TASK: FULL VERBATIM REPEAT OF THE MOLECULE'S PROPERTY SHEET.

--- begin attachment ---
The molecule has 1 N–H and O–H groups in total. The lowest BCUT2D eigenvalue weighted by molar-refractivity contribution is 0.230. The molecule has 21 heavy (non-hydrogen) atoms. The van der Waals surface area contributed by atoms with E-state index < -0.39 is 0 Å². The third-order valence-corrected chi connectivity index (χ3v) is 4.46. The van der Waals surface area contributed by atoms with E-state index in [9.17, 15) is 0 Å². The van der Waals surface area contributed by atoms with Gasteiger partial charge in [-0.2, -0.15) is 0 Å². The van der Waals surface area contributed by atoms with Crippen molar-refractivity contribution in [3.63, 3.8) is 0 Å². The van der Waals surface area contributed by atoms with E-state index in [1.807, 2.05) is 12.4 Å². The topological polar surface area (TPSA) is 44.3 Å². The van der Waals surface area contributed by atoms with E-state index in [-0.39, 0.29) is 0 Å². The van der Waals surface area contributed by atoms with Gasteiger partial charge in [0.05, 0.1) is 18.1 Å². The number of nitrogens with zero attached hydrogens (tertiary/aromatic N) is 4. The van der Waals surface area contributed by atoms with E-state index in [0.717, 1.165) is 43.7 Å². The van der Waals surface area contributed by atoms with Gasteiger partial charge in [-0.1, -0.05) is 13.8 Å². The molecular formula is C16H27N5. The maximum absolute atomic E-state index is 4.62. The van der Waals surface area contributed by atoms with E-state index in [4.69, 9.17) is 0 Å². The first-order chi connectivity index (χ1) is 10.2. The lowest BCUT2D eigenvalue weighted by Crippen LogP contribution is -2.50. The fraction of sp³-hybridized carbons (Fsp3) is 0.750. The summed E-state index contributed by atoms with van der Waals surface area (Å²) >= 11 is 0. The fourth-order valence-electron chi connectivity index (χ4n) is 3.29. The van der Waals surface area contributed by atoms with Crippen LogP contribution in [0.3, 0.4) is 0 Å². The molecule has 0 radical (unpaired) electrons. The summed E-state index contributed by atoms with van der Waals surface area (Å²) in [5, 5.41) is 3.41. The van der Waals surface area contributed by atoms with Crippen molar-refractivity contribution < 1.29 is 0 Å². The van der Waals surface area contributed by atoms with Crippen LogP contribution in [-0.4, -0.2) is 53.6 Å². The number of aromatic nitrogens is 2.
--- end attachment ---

The molecule has 1 N–H and O–H groups in total. The lowest BCUT2D eigenvalue weighted by molar-refractivity contribution is 0.230. The molecule has 21 heavy (non-hydrogen) atoms. The van der Waals surface area contributed by atoms with E-state index < -0.39 is 0 Å². The third-order valence-corrected chi connectivity index (χ3v) is 4.46. The van der Waals surface area contributed by atoms with E-state index in [9.17, 15) is 0 Å². The van der Waals surface area contributed by atoms with Gasteiger partial charge in [-0.2, -0.15) is 0 Å². The van der Waals surface area contributed by atoms with Crippen molar-refractivity contribution in [3.63, 3.8) is 0 Å². The van der Waals surface area contributed by atoms with E-state index in [1.807, 2.05) is 12.4 Å². The topological polar surface area (TPSA) is 44.3 Å². The van der Waals surface area contributed by atoms with E-state index in [-0.39, 0.29) is 0 Å². The van der Waals surface area contributed by atoms with Gasteiger partial charge in [0.05, 0.1) is 18.1 Å². The number of nitrogens with zero attached hydrogens (tertiary/aromatic N) is 4. The van der Waals surface area contributed by atoms with E-state index in [0.717, 1.165) is 43.7 Å². The van der Waals surface area contributed by atoms with Gasteiger partial charge in [-0.1, -0.05) is 13.8 Å². The molecular formula is C16H27N5. The maximum absolute atomic E-state index is 4.62. The van der Waals surface area contributed by atoms with E-state index in [4.69, 9.17) is 0 Å². The first-order chi connectivity index (χ1) is 10.2. The lowest BCUT2D eigenvalue weighted by Crippen LogP contribution is -2.50. The fraction of sp³-hybridized carbons (Fsp3) is 0.750. The summed E-state index contributed by atoms with van der Waals surface area (Å²) >= 11 is 0. The fourth-order valence-electron chi connectivity index (χ4n) is 3.29. The van der Waals surface area contributed by atoms with Crippen LogP contribution in [0.3, 0.4) is 0 Å². The molecule has 0 radical (unpaired) electrons. The summed E-state index contributed by atoms with van der Waals surface area (Å²) in [5, 5.41) is 3.41. The van der Waals surface area contributed by atoms with Crippen molar-refractivity contribution < 1.29 is 0 Å². The van der Waals surface area contributed by atoms with Crippen LogP contribution in [-0.4, -0.2) is 53.6 Å². The number of aromatic nitrogens is 2.